Ghost stories have spooked, entertained and terrified humans for as long as we have told stories. A long time ago, the scientific community reached a consensus that there is no proof that ghosts actually exist. While ghosts may not be able to wreck our lives; ghost stories can wreck havoc on the human psyche. The human mind is capable of imagining all kinds of things that do not tangibly exist.
But what exactly are ghosts and where do they come from? I may not believe in the existence of ghosts, but what I do believe is that if they can exist so vividly in the human mind–they can also wreck havoc upon it.
In storytelling traditions, a ghost is usually created upon death and is closely associated with a realm in between life and death. A ghost–or a spirit–was also credited with the ability to assist or harm the living. In some cases, they were non-human; i.e. demons or nature spirits. There were even cases of ghostly armies of long lost knights in shining armour that fought battles at night. The stories of a haunted house–or the haunting of a place–is the formulaic plot line for a long tradition of Hollywood Blockbusters.
Regardless of the scenery and setting of the story, the crux of what makes for a good ghost story are two elements: a wrong that has been enacted and a wrong that needs to be made right.
In every ghost story, there is an untold story that is waiting to come to light. And if we’re really listening, it’s the story of the ghost. Most of the time, ghosts don’t want to harm humans, but are either misplaced in their desire for vengeance or are seeking justice for a perceived wrong that had occurred. It all boils down to the universal idea of unfinished business.
The English word ghost has its roots in a Proto-Indo-European word that connotes fury, anger and rage. In the ancient Mesopotamian religions, there are many references to the existence of ghosts; and traces of these beliefs continue on in the Abrahamic religions.
On average and all things being equal, it is the stories of female ghosts that populate our imagination. They can be highly seductive beings, mothers who lost their children, or even women who were wronged by men as well as other women.
If they didn’t manage to get revenge while they were alive–well, there’s always the afterlife to set things right.
According to the folklore of Singapore, Malaysia and Indonesia, a pontianak is a vampiric spirit of a woman who tragically perished during childbirth. The spirit appears as a beautiful woman who entices her victims before turning into a ghastly creature and attacking them.
The story usually begins at midnight–or at least, late at night. A tired man is driving home on a particularly dark and lonely road after a long day at work. Seems normal so far, right? Suddenly, he spots a beautiful young lady in a flowy white dress up ahead. She appears distressed so he decides to stop the car.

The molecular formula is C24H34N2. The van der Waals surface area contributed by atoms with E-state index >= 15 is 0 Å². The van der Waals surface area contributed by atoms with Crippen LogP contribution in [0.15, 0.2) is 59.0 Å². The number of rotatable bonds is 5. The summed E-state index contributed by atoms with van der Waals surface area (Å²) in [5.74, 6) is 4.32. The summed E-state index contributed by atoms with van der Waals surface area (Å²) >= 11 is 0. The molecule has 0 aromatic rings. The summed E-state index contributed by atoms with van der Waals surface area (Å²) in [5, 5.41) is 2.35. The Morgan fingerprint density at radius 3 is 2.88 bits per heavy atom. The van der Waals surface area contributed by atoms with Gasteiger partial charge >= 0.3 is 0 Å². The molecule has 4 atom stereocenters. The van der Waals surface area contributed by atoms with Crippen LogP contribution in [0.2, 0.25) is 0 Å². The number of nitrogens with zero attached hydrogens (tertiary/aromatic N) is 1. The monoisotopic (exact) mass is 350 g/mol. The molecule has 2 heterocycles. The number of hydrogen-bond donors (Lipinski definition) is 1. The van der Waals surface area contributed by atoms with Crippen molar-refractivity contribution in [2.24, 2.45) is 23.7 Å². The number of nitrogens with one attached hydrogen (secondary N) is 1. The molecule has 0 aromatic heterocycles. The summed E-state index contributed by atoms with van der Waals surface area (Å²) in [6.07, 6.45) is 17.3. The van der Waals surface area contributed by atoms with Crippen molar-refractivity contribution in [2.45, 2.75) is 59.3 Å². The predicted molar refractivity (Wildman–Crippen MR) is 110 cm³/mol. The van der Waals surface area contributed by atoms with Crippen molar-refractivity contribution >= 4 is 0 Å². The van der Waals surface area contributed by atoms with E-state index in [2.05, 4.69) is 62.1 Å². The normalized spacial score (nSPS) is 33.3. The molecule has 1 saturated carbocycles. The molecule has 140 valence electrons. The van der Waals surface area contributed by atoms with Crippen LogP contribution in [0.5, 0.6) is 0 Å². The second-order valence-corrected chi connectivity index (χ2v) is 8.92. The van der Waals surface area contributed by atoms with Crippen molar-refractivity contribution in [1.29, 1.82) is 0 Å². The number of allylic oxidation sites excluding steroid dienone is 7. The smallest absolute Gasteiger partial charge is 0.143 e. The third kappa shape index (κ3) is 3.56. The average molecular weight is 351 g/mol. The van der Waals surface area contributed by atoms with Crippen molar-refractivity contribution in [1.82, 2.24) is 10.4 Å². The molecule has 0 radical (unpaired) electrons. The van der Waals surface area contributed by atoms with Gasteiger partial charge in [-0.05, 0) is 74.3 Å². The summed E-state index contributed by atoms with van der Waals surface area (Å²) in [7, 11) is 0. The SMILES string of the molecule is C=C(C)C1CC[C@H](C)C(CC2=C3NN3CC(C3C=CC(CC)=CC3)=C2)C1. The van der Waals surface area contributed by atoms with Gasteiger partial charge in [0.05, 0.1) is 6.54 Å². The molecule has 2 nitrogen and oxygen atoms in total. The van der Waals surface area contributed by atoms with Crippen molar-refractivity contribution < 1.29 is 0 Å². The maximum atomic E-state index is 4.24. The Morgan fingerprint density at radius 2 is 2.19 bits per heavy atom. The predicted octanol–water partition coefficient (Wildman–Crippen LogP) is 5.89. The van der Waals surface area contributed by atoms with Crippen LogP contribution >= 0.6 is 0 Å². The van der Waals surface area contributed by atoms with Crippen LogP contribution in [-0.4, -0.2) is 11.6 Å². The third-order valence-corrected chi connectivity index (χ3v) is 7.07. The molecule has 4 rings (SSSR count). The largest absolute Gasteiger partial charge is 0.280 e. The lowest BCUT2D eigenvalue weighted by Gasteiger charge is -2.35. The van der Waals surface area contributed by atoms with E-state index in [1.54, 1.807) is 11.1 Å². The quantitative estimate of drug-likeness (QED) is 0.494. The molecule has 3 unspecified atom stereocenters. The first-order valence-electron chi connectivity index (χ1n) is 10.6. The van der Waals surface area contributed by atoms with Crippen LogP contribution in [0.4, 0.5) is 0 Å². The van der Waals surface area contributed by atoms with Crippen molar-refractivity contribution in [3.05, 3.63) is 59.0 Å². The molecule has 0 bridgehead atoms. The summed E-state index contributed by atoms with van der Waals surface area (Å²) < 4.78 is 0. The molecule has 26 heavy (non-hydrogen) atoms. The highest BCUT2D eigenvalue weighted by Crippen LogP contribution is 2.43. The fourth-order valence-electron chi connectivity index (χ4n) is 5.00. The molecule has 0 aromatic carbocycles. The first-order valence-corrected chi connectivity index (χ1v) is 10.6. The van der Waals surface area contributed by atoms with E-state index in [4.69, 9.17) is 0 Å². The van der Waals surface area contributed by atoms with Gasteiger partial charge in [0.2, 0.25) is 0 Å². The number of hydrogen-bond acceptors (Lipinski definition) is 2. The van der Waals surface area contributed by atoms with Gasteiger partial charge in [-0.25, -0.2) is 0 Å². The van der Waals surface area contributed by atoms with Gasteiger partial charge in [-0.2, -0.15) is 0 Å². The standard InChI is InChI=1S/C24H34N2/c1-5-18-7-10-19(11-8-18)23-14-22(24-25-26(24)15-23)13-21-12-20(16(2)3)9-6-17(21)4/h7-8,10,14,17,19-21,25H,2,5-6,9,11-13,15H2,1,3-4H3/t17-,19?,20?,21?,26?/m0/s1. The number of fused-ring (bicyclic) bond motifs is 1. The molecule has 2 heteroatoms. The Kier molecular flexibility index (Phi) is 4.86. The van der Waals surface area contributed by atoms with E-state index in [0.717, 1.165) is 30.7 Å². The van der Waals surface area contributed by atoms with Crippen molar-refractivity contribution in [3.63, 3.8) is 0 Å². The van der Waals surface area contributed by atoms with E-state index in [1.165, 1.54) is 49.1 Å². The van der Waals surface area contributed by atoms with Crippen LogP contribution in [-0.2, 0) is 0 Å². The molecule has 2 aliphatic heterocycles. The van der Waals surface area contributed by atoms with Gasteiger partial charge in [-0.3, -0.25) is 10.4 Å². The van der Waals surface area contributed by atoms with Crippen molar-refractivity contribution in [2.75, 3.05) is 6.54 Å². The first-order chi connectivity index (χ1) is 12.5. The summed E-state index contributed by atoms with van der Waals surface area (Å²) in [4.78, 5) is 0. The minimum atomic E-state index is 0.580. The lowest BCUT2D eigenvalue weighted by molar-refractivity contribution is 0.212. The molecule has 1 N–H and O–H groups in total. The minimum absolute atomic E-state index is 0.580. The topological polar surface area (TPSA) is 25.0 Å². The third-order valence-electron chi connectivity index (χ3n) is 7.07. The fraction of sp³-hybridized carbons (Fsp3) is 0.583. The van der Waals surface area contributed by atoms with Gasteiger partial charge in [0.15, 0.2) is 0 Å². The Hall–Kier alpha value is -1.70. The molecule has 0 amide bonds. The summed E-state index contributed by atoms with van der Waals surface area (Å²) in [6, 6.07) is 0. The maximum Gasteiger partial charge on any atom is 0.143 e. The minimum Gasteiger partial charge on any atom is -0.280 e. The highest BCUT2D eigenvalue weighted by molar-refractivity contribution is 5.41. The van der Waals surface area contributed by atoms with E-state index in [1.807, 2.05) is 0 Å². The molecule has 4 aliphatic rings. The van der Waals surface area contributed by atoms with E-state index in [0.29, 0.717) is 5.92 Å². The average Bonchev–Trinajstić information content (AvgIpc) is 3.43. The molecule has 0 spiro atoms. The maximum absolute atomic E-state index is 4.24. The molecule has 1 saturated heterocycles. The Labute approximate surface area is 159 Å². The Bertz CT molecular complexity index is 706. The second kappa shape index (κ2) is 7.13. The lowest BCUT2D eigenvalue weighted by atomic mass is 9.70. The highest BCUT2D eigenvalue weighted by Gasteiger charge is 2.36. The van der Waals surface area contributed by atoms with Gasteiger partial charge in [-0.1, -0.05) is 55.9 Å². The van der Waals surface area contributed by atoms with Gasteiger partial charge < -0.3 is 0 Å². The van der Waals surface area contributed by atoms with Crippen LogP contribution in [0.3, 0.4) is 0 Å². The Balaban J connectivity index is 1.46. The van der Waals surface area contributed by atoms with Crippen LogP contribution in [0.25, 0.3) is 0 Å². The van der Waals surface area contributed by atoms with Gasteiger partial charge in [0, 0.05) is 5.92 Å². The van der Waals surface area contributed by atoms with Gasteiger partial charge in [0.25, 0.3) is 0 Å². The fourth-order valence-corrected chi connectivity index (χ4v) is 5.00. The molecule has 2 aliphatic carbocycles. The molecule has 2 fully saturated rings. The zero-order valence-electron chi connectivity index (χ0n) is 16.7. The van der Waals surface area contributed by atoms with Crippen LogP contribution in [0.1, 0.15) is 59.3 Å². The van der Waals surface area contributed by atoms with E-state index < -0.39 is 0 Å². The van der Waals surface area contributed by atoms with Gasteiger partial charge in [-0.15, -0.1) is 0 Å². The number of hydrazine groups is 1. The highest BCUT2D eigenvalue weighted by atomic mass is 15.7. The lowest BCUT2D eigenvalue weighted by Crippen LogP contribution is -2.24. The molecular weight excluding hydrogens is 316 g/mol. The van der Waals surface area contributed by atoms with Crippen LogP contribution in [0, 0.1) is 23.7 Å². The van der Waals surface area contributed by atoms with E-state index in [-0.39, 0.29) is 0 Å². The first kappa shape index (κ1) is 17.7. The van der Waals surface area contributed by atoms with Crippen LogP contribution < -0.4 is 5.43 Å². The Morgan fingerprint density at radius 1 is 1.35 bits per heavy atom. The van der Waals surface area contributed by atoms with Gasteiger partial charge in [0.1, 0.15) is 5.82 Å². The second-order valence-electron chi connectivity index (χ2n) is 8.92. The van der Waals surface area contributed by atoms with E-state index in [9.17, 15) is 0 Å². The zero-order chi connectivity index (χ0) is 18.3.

This is usually the point in the story when I wonder what a big imbecile he is.
Anyways, he decides to play the hero and offers her some assistance. As he steps out of the car, he gets the whiff of something fragrant and floral, usually frangipani or something ominous. Suddenly and also serendipitously, he hears the sound of a howling dog that is hiding among the banana trees.
The very last thing he hears–and we hear–is a high-pitch shriek as the beautiful woman transforms into a terrifying ghost.
And then she sits down for supper and eats his organs.
What makes the pontianak so scary? It is her classic backstory of tragedy and revenge, which taps into our primal, social and cultural fears. It is a fear that exists and persists in the human psyche when we know that we have done something wrong and are afraid of getting caught.
Women have, for centuries, had numerous wrongs enacted against them. From a certain perspective, it could even be said that there was no real recourse for them to seek justice via conventional methods. It is why their stories get pushed into this realm we call the underworld.
Not too long ago, I saw the movie The Revenge of the Pontianak. In many ways, it begins as a typical storyline. Boy meets girl. They get infatuated with one another. Boy is not serious about having a relationship–but the girl is pregnant and continues to long for his love. She wants to get married, but he doesn’t.
The final straw: she sees him flirting with another woman.
No matter how terrifying the folklore of the pontianak is, the scenario of boy meets girl and boy is not serious about girl, is common. Most of the time, girls would realise that he’s not worth it–maybe cry a bit (or not) and then move on.
But it takes a certain kind of person to wreck unparalleled vengeance–not just on the person who did it, but also on any man who happens to be passing by. This is a spirit that is bent not only on revenge but on annihilation.
And to what ends, exactly?
In the movie, she kills the guy who wronged her. She even waits till he actually gets married before she decides to strike out at him. As she didn’t get to have him, neither could anyone else. When he saw how terrifying she had become, I mean, she was a demonic ghost by this stage, there was no way he was ever going to love her–not that he ever did, mind you.
If anything, the folklore reminds us to be wary of our obsessions. A lot of women would have been hurt, but a lot of women would have also moved on. No man is worth the price you will have to pay to enact vengeance. Sure, men can be jerks; but if there is any shred of truth in the story of the pontianak, it is that women are not damsels in distress.
Dump the imbecile and find someone better. There are plenty of fish in the sea who will actually love you and not leave you. If he did leave you, don’t haunt him. He’s not worth it. And secondly, leave his wife alone. They’ve found their happiness and so should you.
But that’s just my take on the story.